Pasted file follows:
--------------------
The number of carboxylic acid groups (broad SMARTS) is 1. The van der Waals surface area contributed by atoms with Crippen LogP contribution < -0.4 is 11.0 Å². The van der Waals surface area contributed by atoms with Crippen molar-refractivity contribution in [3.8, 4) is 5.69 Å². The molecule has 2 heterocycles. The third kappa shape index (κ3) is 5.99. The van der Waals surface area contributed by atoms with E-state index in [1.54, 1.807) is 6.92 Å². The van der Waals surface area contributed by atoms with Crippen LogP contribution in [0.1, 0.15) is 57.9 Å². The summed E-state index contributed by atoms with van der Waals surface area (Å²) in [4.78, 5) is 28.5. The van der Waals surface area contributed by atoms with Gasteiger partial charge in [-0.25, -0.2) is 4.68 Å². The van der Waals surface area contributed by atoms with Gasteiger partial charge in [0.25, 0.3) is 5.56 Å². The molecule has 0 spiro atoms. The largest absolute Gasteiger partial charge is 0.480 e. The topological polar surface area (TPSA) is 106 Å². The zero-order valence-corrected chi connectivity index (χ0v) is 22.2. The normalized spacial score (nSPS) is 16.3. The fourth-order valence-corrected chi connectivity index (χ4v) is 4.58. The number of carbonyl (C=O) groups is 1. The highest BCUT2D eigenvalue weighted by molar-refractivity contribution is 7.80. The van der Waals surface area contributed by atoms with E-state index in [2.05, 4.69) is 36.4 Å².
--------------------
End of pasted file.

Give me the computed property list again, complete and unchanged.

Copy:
The number of carboxylic acid groups (broad SMARTS) is 1. The van der Waals surface area contributed by atoms with Crippen LogP contribution < -0.4 is 11.0 Å². The van der Waals surface area contributed by atoms with Crippen molar-refractivity contribution in [3.8, 4) is 5.69 Å². The molecule has 2 heterocycles. The third kappa shape index (κ3) is 5.99. The van der Waals surface area contributed by atoms with E-state index in [1.54, 1.807) is 6.92 Å². The van der Waals surface area contributed by atoms with Crippen LogP contribution in [0.1, 0.15) is 57.9 Å². The summed E-state index contributed by atoms with van der Waals surface area (Å²) in [4.78, 5) is 28.5. The van der Waals surface area contributed by atoms with Gasteiger partial charge in [-0.25, -0.2) is 4.68 Å². The van der Waals surface area contributed by atoms with Gasteiger partial charge in [0.25, 0.3) is 5.56 Å². The molecule has 0 spiro atoms. The largest absolute Gasteiger partial charge is 0.480 e. The topological polar surface area (TPSA) is 106 Å². The zero-order valence-corrected chi connectivity index (χ0v) is 22.2. The normalized spacial score (nSPS) is 16.3. The fourth-order valence-corrected chi connectivity index (χ4v) is 4.58. The number of carbonyl (C=O) groups is 1. The highest BCUT2D eigenvalue weighted by molar-refractivity contribution is 7.80. The van der Waals surface area contributed by atoms with E-state index in [2.05, 4.69) is 36.4 Å².